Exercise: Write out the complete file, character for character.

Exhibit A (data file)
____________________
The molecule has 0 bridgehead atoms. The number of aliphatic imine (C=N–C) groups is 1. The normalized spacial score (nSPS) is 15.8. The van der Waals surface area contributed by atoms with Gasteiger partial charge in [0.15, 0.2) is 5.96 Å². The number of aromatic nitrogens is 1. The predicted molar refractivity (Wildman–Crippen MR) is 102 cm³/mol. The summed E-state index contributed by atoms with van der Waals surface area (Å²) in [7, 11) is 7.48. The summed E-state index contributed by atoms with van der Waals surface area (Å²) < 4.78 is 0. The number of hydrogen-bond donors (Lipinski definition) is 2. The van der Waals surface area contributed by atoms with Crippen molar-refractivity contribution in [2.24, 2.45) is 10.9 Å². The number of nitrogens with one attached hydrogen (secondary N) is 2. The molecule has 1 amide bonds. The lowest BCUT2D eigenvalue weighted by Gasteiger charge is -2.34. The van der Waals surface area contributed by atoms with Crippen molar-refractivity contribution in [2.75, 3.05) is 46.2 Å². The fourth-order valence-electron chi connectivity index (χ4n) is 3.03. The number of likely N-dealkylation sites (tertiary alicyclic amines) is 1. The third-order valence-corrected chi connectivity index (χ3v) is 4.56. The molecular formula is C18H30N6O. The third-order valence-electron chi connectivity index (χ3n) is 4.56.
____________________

The molecule has 0 bridgehead atoms. The number of aliphatic imine (C=N–C) groups is 1. The normalized spacial score (nSPS) is 15.8. The van der Waals surface area contributed by atoms with Gasteiger partial charge in [0.15, 0.2) is 5.96 Å². The number of aromatic nitrogens is 1. The predicted molar refractivity (Wildman–Crippen MR) is 102 cm³/mol. The summed E-state index contributed by atoms with van der Waals surface area (Å²) in [7, 11) is 7.48. The summed E-state index contributed by atoms with van der Waals surface area (Å²) < 4.78 is 0. The number of hydrogen-bond donors (Lipinski definition) is 2. The van der Waals surface area contributed by atoms with Crippen molar-refractivity contribution in [2.24, 2.45) is 10.9 Å². The number of nitrogens with one attached hydrogen (secondary N) is 2. The molecule has 1 amide bonds. The lowest BCUT2D eigenvalue weighted by Gasteiger charge is -2.34. The van der Waals surface area contributed by atoms with Crippen molar-refractivity contribution in [2.75, 3.05) is 46.2 Å². The fourth-order valence-electron chi connectivity index (χ4n) is 3.03. The number of likely N-dealkylation sites (tertiary alicyclic amines) is 1. The third-order valence-corrected chi connectivity index (χ3v) is 4.56. The molecular formula is C18H30N6O. The third-order valence-electron chi connectivity index (χ3n) is 4.56.